We stumbled on it accidentally on our way to Mauna Kea and its dramatic sunset. A highway sign off Route 19 announced the Kaloko-Honokōhau National Historical Park. It didn’t look promising — the Kona side of the Big Island is filled with large hotel developments, and this looked no different from afar, so we almost didn’t take the turn. How glad I am that we did.
At the end of a dusty drive, we found a small visitor center, Hale Ho’okipa (House of Welcome), subdued and basking in quiet music — Native Hawaiian instruments were being demonstrated as we entered. Beyond lay another century. Several sunny trails meander to the ocean. The park preserves the coastal remnants of two ahupua’a (traditional land divisions) that used to link the upper slopes of the Hualālai mountain to the shoreline. Ancient communities lived, farmed, and fished within these borders. It is their fishing methods that take the pride of place here: The showpieces of the park, each lined with walls of lava rocks brought down from the mountain, are two fishponds, where fish were raised, and a fishtrap, that lured fish in high tide. Some of the older structures in the park are believed to date back over 600 years.
We could only make one stop, the ‘Ai‘ōpio Fishtrap. You can either stroll there along a half-mile trail from the visitor center, through lava fields and shrub thickets, or park by the Honokohau Small Boat Harbor that borders the park to the south and enter from there. Pressed for time, we did the latter. The park’s southern entrance looks a bit forlorn, but do press on. Past the lonely gate and a two-minute stint on a dirt road, the trees part before a peaceful beach, a place I’d like to revisit again and again.
A local family played in the waves. A couple sat by a stately longhouse, its thatched roof protecting a canoe, much like the ones that brought the first humans to these shores. After the crowds of Kona, this place felt intimate, restful, cleansing. We wandered along the walls that framed the inlet. All was quiet.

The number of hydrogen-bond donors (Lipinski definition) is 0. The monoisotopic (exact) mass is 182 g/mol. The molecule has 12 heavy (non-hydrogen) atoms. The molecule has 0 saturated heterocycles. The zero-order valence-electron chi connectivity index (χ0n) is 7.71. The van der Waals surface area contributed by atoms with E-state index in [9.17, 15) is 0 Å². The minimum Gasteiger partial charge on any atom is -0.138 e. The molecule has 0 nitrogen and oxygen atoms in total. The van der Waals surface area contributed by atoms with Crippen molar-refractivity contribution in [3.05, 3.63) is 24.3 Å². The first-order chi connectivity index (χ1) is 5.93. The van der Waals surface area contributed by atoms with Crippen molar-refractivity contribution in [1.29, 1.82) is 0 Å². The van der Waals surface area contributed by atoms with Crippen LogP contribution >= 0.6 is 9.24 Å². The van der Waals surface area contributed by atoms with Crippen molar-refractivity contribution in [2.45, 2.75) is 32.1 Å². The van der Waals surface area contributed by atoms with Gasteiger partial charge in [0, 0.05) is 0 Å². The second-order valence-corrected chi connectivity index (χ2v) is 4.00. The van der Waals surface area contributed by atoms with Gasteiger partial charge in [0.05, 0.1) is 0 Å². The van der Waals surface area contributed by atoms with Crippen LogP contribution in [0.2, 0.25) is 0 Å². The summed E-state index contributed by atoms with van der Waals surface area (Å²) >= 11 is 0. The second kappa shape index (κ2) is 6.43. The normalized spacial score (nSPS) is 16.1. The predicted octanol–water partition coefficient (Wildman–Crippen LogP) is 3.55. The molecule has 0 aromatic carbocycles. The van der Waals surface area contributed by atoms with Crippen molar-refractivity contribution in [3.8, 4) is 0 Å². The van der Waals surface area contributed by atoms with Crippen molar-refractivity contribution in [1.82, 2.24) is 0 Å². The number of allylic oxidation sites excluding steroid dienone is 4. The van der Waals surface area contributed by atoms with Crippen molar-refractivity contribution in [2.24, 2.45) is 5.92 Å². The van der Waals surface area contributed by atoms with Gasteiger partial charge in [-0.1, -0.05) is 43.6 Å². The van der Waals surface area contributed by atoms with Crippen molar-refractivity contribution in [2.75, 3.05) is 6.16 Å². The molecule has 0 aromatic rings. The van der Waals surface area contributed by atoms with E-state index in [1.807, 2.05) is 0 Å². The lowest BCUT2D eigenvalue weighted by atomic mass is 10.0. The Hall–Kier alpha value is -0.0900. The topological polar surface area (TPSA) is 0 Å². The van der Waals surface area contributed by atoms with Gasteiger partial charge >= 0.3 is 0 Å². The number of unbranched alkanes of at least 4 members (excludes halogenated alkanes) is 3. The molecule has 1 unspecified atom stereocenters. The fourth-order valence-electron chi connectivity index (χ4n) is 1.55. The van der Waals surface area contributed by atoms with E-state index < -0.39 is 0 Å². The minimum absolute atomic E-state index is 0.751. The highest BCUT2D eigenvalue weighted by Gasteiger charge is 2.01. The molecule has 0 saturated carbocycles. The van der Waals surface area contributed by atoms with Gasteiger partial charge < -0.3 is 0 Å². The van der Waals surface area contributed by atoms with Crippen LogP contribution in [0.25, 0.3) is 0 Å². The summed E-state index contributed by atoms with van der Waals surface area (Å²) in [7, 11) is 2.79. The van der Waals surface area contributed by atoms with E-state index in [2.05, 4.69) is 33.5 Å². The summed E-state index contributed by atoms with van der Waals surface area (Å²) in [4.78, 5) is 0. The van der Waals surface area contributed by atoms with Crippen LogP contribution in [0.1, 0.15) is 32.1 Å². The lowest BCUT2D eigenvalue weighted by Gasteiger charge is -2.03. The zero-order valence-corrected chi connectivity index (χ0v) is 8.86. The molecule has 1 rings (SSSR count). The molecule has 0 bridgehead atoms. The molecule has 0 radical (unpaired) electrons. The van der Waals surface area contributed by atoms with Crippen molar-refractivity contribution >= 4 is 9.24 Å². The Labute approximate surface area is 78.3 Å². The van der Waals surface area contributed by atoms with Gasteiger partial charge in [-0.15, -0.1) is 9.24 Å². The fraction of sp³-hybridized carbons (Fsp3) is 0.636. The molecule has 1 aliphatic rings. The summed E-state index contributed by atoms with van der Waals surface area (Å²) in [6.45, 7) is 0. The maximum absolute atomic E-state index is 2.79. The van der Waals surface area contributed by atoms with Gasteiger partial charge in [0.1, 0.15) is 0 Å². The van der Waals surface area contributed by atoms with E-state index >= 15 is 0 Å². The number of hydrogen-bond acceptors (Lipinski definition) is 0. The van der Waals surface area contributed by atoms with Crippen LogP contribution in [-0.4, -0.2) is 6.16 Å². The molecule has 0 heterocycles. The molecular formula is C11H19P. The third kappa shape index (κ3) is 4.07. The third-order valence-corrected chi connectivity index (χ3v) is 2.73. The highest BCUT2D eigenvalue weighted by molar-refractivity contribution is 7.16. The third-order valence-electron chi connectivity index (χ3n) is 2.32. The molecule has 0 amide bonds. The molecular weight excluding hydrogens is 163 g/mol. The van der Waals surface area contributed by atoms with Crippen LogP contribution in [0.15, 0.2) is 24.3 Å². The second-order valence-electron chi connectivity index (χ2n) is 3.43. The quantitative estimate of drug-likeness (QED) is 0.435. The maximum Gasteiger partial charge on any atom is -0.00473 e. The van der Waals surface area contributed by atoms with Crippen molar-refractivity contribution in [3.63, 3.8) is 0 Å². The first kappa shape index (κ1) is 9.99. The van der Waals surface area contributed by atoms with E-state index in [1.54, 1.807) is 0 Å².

A heiau towered over the area, erected recently by the park’s rangers.
Shorebirds sieved through the sand. The fishponds to the north are havens for native and migratory wetland birds, including the endangered Hawaiian black-necked stilts and local coots that make their home at the ‘Aimakapa Fishpond. We got to see their less retiring cousins:
But the brightest memory of our visit were honu, the green sea turtles we first glimpsed at the Punalu’u Black Sand Beach. Here they were in full attendance, bobbing in the shallow water, sunning themselves on the rocks. The turtles are endangered, and visitors are asked to keep at least 15 feet away from them at all times. That was a challenge! They were everywhere.
Our favorite couple seemed to tango in the waves.
We lingered for as long as we could. The visit was too brief to do the place justice, but I still find myself thinking of being there. I felt recharged, calmed. With its proximity to the Kona Airport, this will be my first stop when we are back.
Posts and websites I wish I read before our visit:
- Kaloko-Honokohau National Hist. Park post from Around the World: One Journey at a Time blog – an account of an eventful family visit that gave me a great preview of the parts of the park we missed this time around
- Then & Now: Kaloko Honokohau National Historic Park by Robert Oaks – a wonderfully informative article for the Ke Ola Magazine
- Hiking the Kaloko-Honokohau Park – inspiration for tackling the trails
- Birds of Kaloko-Honokohau National Historical Park – an illustrated treasury of the park’s winged regulars